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Big Horn County, Wyoming facts for kids

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Big Horn County
Big Horn County Courthouse
Big Horn County Courthouse
Flag of Big Horn County
Flag
Map of Wyoming highlighting Big Horn County
Location within the U.S. state of Wyoming
Map of the United States highlighting Wyoming
Wyoming's location within the U.S.
Country  United States
State  Wyoming
Founded March 12, 1890 (authorized)
1897 (organized)
Seat Basin
Largest town Lovell
Area
 • Total 3,159 sq mi (8,180 km2)
 • Land 3,137 sq mi (8,120 km2)
 • Water 22 sq mi (60 km2)  0.7%%
Population
 (2010)
 • Total 11,668
 • Estimate 
(2019)
11,790
 • Density 3.6936/sq mi (1.42610/km2)
Time zone UTC−7 (Mountain)
 • Summer (DST) UTC−6 (MDT)
Congressional district At-large

Big Horn County is a county in the U.S. state of Wyoming. As of the 2010 United States Census, the population was 11,668. The county seat is Basin. Its north boundary abuts the south boundary of Montana.

History

Big Horn County was created by the legislature of Wyoming Territory on March 12, 1890 and organized in 1897. The county was created with lands ceded by Fremont County, Johnson County, and Sheridan County.

Big Horn County was named for the Big Horn Mountains which form its eastern boundary. Originally, the county included the entire Big Horn Basin.

In 1909, Park County, was detached from Big Horn County. In 1911, Hot Springs County, and Washakie County were detached from Big Horn County. At that point in time, the county got its present borders.

The current sheriff of Big Horn County is Ken Blackburn.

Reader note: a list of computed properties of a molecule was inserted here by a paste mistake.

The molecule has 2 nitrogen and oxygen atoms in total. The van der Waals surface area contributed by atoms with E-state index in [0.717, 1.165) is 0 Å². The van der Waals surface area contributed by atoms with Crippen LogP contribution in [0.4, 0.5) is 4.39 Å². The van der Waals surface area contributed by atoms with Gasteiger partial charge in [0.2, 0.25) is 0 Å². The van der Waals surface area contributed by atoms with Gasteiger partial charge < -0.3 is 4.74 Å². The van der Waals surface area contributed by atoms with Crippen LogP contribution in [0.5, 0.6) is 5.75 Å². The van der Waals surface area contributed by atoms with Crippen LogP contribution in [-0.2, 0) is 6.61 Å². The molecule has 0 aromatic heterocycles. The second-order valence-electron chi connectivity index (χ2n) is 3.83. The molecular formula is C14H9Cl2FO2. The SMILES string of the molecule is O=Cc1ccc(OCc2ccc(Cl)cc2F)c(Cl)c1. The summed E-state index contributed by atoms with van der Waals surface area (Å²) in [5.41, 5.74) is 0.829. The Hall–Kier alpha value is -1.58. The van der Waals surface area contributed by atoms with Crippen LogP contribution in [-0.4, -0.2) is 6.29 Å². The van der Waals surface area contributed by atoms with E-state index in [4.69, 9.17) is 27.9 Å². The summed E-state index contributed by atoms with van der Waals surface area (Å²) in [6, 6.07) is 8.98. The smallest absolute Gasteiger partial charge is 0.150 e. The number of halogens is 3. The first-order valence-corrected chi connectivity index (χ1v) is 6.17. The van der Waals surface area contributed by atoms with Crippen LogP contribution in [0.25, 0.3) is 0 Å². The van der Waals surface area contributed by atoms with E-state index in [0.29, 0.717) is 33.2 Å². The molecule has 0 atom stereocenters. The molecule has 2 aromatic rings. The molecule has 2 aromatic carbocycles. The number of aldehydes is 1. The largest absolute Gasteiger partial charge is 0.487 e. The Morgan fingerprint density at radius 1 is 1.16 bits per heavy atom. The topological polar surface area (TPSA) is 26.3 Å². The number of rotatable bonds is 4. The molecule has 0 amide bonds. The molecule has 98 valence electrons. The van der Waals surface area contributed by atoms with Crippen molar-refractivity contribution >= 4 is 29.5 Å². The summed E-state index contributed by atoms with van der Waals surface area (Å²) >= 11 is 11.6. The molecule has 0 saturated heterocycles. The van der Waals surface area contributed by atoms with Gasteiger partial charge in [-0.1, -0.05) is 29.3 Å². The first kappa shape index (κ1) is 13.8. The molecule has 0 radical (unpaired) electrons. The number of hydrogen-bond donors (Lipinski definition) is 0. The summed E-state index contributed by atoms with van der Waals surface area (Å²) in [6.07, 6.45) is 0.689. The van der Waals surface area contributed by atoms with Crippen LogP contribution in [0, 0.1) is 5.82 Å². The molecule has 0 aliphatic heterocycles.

Geography

According to the U.S. Census Bureau, the county has a total area of 3,159 square miles (8,180 km2), of which 3,137 square miles (8,120 km2) is land and 22 square miles (57 km2) (0.7%) is water.

Adjacent counties

Big Horn County in Wyoming and Montana are one of ten pairs of counties and parishes in the United States with the same name to border each other across state lines. The others are Sabine (Texas and Louisiana), Union (Arkansas and Louisiana), Bristol (Massachusetts and Rhode Island), Kent (Maryland and Delaware), Escambia (Alabama and Florida), Pike (Illinois and Missouri), Teton (Idaho and Wyoming), Park (Montana and Wyoming), and San Juan (New Mexico and Utah).

Major highways

  • US 14.svg U.S. Highway 14
  • US 14A.svg U.S. Highway 14A
  • US 16.svg U.S. Highway 16
  • US 20.svg U.S. Highway 20
  • US 310.svg U.S. Highway 310
  • WY-30.svg Wyoming Highway 30
  • WY-31.svg Wyoming Highway 31
  • WY-32.svg Wyoming Highway 32
  • WY-114.svg Wyoming Highway 114
  • WY-37.svg Wyoming Highway 37

National protected areas

Demographics

Historical population
Census Pop.
1900 4,328
1910 8,886 105.3%
1920 12,105 36.2%
1930 11,222 −7.3%
1940 12,911 15.1%
1950 13,176 2.1%
1960 11,898 −9.7%
1970 10,202 −14.3%
1980 11,896 16.6%
1990 10,525 −11.5%
2000 11,461 8.9%
2010 11,668 1.8%
2020 (est.) 11,575 −0.8%
US Decennial Census
1870–2000 2010–2016

2010 census

As of the 2010 United States Census, there were 11,668 people, 4,561 households, and 3,179 families in the county. The population density was 3.7 inhabitants per square mile (1.4/km2). There were 5,379 housing units at an average density of 1.7 per square mile (0.66/km2). The racial makeup of the county was 94.4% white, 0.9% American Indian, 0.3% Asian, 0.2% black or African American, 3.0% from other races, and 1.2% from two or more races. Those of Hispanic or Latino origin made up 8.4% of the population. In terms of ancestry, 30.0% were German, 22.3% were English, 10.4% were Irish, 7.6% were Scottish, and 5.7% were American.

Of the 4,561 households, 31.0% had children under the age of 18 living with them, 58.2% were married couples living together, 7.6% had a female householder with no husband present, 30.3% were non-families, and 26.2% of all households were made up of individuals. The average household size was 2.52 and the average family size was 3.05. The median age was 41.8 years.

The median income for a household in the county was $48,270 and the median income for a family was $57,705. Males had a median income of $40,762 versus $31,440 for females. The per capita income for the county was $24,486. About 5.7% of families and 8.9% of the population were below the poverty line, including 11.2% of those under age 18 and 7.1% of those age 65 or over.

Communities

Towns

Census-designated places

Unincorporated communities

Education

Big Horn County has four public school districts, Big Horn County School Districts 1-4:

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